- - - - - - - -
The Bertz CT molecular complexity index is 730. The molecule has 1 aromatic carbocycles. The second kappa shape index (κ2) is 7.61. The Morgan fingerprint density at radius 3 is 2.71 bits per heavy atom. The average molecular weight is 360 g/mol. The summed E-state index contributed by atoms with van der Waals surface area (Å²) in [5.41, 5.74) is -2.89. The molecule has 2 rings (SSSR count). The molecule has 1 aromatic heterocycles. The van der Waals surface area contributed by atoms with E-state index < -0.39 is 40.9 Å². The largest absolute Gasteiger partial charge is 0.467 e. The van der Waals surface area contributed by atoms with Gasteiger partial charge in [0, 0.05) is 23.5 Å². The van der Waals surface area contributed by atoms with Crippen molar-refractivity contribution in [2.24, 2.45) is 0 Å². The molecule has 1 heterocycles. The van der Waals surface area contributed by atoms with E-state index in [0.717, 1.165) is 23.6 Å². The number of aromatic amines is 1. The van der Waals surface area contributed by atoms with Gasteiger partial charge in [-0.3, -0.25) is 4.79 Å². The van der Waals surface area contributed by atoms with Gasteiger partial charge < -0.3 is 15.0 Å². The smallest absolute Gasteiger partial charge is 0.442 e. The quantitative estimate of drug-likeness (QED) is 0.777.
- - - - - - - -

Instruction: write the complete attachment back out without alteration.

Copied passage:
The Bertz CT molecular complexity index is 730. The molecule has 1 aromatic carbocycles. The second kappa shape index (κ2) is 7.61. The Morgan fingerprint density at radius 3 is 2.71 bits per heavy atom. The average molecular weight is 360 g/mol. The summed E-state index contributed by atoms with van der Waals surface area (Å²) in [5.41, 5.74) is -2.89. The molecule has 2 rings (SSSR count). The molecule has 1 aromatic heterocycles. The van der Waals surface area contributed by atoms with E-state index < -0.39 is 40.9 Å². The largest absolute Gasteiger partial charge is 0.467 e. The van der Waals surface area contributed by atoms with Gasteiger partial charge in [0, 0.05) is 23.5 Å². The van der Waals surface area contributed by atoms with Crippen molar-refractivity contribution in [2.24, 2.45) is 0 Å². The molecule has 1 heterocycles. The van der Waals surface area contributed by atoms with E-state index in [0.717, 1.165) is 23.6 Å². The number of aromatic amines is 1. The van der Waals surface area contributed by atoms with Gasteiger partial charge in [-0.3, -0.25) is 4.79 Å². The van der Waals surface area contributed by atoms with Gasteiger partial charge < -0.3 is 15.0 Å². The smallest absolute Gasteiger partial charge is 0.442 e. The quantitative estimate of drug-likeness (QED) is 0.777.